Mansa Devi Temple
This is the most famous and most visited temple of
Haridwar. The temple of Mansa Devi is perched on a hilltop,
the hill is known as the Bilwa hill. An ancient temple,
it is one of the Siddhpeeths in Himalayas. It is said
that the naval and heart of Sati fell here. To reach
the temple, one can either go by ropeway or take a trek
upto the shrine. Either way, it is an enjoyable journey.
The Mansa Devi temple has just not been the abode of
Goddess Mansa but it was also a cultural center for
the expression of creativity too .The tradition of covering
interior temple walls with murals dates almost from
the birth of civilisation, and it can be seen as the
highest form of truly indigenous creative expression.
Indian mythology abounds in interesting anecdotes relating
to Hindu gods and goddesses, and their human incarnations.
This is lyrically traced in the rich murals which relate
episodes from the great epics, the Ramayana, the Mahabharata
and popular puranas.
The Krishna legend, scenes from the Ramayana and the
Mahabharata, illustrations of the Durga with all its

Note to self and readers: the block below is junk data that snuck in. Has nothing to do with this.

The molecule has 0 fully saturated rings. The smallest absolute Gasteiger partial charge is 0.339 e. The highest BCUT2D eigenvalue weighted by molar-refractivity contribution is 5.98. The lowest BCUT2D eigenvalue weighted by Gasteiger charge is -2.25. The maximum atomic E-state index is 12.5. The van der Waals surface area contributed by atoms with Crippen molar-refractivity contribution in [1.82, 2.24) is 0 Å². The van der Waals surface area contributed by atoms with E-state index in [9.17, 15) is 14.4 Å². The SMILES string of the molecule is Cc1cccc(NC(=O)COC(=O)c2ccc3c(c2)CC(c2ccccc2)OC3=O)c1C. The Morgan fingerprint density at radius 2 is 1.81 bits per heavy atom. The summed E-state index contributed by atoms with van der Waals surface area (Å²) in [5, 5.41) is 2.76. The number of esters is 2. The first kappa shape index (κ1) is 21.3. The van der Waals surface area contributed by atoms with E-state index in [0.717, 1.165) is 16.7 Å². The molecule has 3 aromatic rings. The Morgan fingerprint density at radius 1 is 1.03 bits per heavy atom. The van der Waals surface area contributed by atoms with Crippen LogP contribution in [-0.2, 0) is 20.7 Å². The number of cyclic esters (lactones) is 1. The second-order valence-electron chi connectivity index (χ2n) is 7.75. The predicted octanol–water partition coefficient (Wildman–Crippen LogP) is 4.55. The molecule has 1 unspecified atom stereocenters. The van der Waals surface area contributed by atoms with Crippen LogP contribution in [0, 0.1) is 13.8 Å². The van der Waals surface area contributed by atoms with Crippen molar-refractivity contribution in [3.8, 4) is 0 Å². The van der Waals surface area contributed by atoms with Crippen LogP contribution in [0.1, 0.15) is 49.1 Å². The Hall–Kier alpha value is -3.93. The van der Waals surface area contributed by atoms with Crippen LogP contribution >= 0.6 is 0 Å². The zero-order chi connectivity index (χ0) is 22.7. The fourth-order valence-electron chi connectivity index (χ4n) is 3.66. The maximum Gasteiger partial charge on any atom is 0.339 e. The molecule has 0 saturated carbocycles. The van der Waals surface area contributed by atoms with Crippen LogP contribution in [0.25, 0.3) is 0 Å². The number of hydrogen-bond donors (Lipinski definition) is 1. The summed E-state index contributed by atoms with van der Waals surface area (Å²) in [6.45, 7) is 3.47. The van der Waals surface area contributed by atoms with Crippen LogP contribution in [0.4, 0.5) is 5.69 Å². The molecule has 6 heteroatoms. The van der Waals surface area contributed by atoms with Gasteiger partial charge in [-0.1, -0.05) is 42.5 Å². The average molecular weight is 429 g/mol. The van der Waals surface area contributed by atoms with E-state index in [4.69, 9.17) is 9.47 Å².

usual verve and exuberance, Shiva and Vishnu legends,
the Ganesh stuti, etc., form the themes of these wall
paintings. A large circumambulatory passage) surrounds
the main temple and is bounded by corridor around the
garbhagrihal (sanctum sanctorum) and on this entire
stretch of the walls surrounding the garbhagriha the
walls paintings are also there.
The murals embellishing the walls of Mansa Devi temple
depicts themes from the Puranas and epics as well navgrahas
and nakshtras. These murals provided a brief over view
of religious tradition and mythology to the devotees
young and old. And that over view is just like a Picture
book depicting the story of LordRama, Lord Krishna,
Lord shiva, Mother Goddess i.e. Durga,Kali and its other
form to the devotees visiting the temple. Murals depicting
important episodes from the life and character of popular
Gods and Mother Goddess decorate the corridors of countless
temples across India and even grace dharamshalas public
halls and private homes reflecting these epic themes
throughout the land. The murals were painted between
1811-1817 by artist Angad, a painter from Sirmaur under
the royal patronage.